Apple’s advanced dual camera system that enables portraiture photography with dynamic depth of field first appeared in the iPhone XS, iPhone XS Max and iPhone XR models in 2018.
As you know, dual-lens iPhones along with the single-lens iPhone XR let you compose photos that keep your subject sharp while creating a beautifully blurred background. Whereas the iPhone 7, 8 and X models sport a relatively straightforward disc blur, the latest iPhone XS/XR phones have a more sophisticated background blur for some truly stunning bokeh.
Introducing Depth Control
The latest devices also have a feature called Depth Control, here’s how Apple describes it:
Advanced depth segmentation in Portrait mode enables more sophisticated portraits with professional-level bokeh. New Depth Control allows users to dynamically adjust the depth of field both in real-time preview and post-capture to create portraits with a beautiful background blur. Portrait mode with Depth Control is also available on the TrueDepth camera for selfies.
Here’s what you’ll need to use Depth Control.
Taking images with dynamic depth of field requires:
- 2018 iPhone model like iPhone XS, iPhone XS Max, iPhone XR or newer.
- Stock Camera app.
- Portrait shooting mode selected in the Camera app for either front or back camera.
Adjusting the bokeh on dynamic depth of field images doesn’t work on older iPhones. Support for real-time Depth Control while taking an image requires the iOS 12.1 software or newer.
iOS 12.1 will bring the Depth Control slider directly into the Camera app.
With it, you can regulate the bokeh amount directly during photo composition. Currently, you must tap the little “f”” in the upper-right corner of the Camera app in order to reveal a hidden Depth Control slider for adjusting the simulated aperture level before taking an image.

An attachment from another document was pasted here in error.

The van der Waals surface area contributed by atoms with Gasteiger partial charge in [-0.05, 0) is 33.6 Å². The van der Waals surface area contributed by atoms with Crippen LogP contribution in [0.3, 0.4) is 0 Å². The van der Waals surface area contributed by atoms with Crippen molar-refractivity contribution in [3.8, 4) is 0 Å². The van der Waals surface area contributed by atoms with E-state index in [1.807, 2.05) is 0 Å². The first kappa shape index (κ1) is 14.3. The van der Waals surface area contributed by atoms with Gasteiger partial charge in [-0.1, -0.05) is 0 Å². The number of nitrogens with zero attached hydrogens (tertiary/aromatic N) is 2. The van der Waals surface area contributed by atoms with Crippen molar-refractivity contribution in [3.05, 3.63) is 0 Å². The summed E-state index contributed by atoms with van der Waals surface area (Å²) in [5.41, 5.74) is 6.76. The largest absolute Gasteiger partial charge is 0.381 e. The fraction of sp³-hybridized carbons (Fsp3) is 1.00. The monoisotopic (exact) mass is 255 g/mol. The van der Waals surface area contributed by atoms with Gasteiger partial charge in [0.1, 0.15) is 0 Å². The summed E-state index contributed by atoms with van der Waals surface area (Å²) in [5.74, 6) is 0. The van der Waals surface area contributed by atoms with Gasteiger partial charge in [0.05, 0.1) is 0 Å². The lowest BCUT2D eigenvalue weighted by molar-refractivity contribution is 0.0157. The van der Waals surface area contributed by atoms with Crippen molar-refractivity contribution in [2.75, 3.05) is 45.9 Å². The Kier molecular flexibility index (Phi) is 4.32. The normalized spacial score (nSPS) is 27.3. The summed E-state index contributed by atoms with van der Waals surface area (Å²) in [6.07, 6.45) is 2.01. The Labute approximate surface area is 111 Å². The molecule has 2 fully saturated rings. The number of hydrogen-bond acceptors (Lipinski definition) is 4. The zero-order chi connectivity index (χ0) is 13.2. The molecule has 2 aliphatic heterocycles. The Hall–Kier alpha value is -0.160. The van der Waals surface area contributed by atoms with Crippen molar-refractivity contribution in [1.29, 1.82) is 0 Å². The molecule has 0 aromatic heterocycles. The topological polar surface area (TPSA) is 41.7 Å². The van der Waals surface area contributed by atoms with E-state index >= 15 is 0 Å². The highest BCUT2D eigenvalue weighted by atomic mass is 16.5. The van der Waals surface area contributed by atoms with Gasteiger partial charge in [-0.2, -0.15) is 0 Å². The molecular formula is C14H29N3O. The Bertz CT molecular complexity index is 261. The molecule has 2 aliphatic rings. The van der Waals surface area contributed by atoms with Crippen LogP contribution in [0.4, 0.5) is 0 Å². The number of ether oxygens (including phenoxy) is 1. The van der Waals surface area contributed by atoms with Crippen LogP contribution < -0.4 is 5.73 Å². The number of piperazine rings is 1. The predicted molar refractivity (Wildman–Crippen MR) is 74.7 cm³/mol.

Adjusting the bokeh during the preview doesn’t affect your ability to control it in post. Like with regular Portrait photos, you can remove the effect entirely without any quality or content loss.
How iPhone camera handles depth
With the release of iOS 11 in September 2017 Apple began capturing and saving depth data alongside your portraits, using it to deliver a simple, flat bokeh effect in software.
As iPhone camera sensors grew more sophisticated, Apple took the bokeh to the next level with the September 2018 release of the iOS 12 software and the new iPhone XS models.
2018 iPhones are capable of capturing way more detailed segmentation masks thanks to the combination of the 2x faster camera sensors and the power of the A12 Bionic chip with hardware-assisted machine learning on an embedded Neural engine coprocessor. Paired with an algorithmic model that simulates the characteristics of the actual iPhone camera lens, Apple’s bokeh on the latest devices spreads out light sources without blowing them out.
The end result looks much better than the standard, templatized gaussian or disc blur.
Larger aperture=more bokeh and shallower depth of field; smaller aperture=less blur
The precise segmentation mask allows you to interact with your portrait photos in interesting new ways, thanks to the much better separation of the foreground and background layers.